Lebanon Marks Independence Day Amid Unprecedented Challengesإقرأ هذا الخبر بالعربية
Lebanon celebrated Independence Day on Thursday with several challenges facing the country, including fears that conflict in neighboring Syria would further heighten deep rivalries, and efforts to keep the southern border with Israel calm despite an Israeli offensive on Gaza that ended with a ceasefire on Wednesday.
The country marked 69 years of independence with an official ceremony staged in downtown Beirut.
Streets leading to the area were cordoned off for the ceremony which was attended by President Michel Suleiman, Speaker Nabih Berri, Prime Minister Najib Miqati, diplomats and other dignitaries.
March 14 alliance officials, including al-Mustaqbal parliamentary bloc leader Fouad Saniora and Phalange party chief Amin Gemayel, attended the military parade that was held at Shafiq Wazzan Avenue despite a decision by the opposition to boycott all parliamentary activity and government work over the Oct. 19 assassination of Internal Security Forces Intelligence Branch chief Wissam al-Hasan.
The March 14 opposition blamed the government for al-Hasan's killing in a car bomb explosion in Beirut's Ashrafiyeh district and pointed its finger at Syria.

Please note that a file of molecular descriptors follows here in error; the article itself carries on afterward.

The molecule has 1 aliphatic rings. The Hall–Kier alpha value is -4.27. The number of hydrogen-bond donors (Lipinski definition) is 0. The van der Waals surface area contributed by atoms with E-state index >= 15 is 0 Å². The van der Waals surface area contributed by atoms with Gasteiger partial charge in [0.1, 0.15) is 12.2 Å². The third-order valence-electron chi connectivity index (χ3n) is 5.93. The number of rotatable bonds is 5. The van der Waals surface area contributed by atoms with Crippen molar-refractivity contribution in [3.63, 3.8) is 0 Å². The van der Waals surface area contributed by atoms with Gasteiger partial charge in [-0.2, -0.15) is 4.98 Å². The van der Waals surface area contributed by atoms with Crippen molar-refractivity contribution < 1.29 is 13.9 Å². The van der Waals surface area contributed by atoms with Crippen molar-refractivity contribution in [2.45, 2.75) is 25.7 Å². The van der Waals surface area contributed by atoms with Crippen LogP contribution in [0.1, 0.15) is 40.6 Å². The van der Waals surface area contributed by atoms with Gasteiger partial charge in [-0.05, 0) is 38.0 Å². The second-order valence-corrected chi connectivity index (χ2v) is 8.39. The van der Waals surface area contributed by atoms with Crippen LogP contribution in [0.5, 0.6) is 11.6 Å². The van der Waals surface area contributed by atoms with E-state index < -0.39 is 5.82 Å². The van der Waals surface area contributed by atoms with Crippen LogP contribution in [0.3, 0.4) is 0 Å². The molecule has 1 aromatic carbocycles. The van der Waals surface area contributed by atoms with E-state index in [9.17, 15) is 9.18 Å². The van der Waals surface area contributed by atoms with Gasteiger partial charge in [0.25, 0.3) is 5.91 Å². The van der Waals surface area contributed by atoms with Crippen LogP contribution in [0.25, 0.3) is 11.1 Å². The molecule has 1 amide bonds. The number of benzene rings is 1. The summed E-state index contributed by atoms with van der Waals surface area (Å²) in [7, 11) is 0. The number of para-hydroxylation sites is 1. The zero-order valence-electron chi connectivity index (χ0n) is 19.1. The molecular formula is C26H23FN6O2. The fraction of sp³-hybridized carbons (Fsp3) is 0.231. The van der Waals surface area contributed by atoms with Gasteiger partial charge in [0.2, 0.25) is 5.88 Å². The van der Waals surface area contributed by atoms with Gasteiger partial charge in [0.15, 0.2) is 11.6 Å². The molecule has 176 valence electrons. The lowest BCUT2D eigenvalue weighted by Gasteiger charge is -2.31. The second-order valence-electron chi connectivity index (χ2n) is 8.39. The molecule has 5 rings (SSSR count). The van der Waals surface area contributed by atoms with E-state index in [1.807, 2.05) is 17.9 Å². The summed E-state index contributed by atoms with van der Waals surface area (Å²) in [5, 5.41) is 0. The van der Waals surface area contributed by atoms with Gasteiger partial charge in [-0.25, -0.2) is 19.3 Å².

Lebanon is divided between pro and anti-Syrian regime factions, a legacy of the nearly three decades when Damascus all but ruled Lebanon, until 2005. The government is led by the March 8 alliance, in which Syrian President Bashar Assad's ally, Hizbullah, is a major component.
During the Independence Day parade on Thursday, hundreds of red, white and green balloons were launched skywards after military helicopters overflew marching soldiers.
Suleiman, Berri and Miqati later headed to Baabda palace where they received well-wishers.
Lebanese Independence Day commemorates the country's liberation in 1943 after 23 years of governance by French Mandate that succeeded Ottoman rule.
But Lebanon still suffers from sectarian tension and deep rivalries between the different factions over their foreign affiliations. Several Beirut neighborhoods and the northern city of Tripoli have seen repeated clashes between the parties backing the Assad regime and those supporting the revolution against him.
Two rockets that were fired from southern Lebanon toward Israel on Wednesday also showed how the country is vulnerable to conflicts outside its borders.
While the rockets fell short and landed near the border with Israel, the attack added another challenge to the Hizbullah-led government that prefers to stay firmly on the sidelines of the Israel-Gaza conflict that erupted on Nov. 14 when when Israel killed a senior Hamas field commander.
A ceasefire took hold Thursday in and around Gaza after a week of cross-border violence.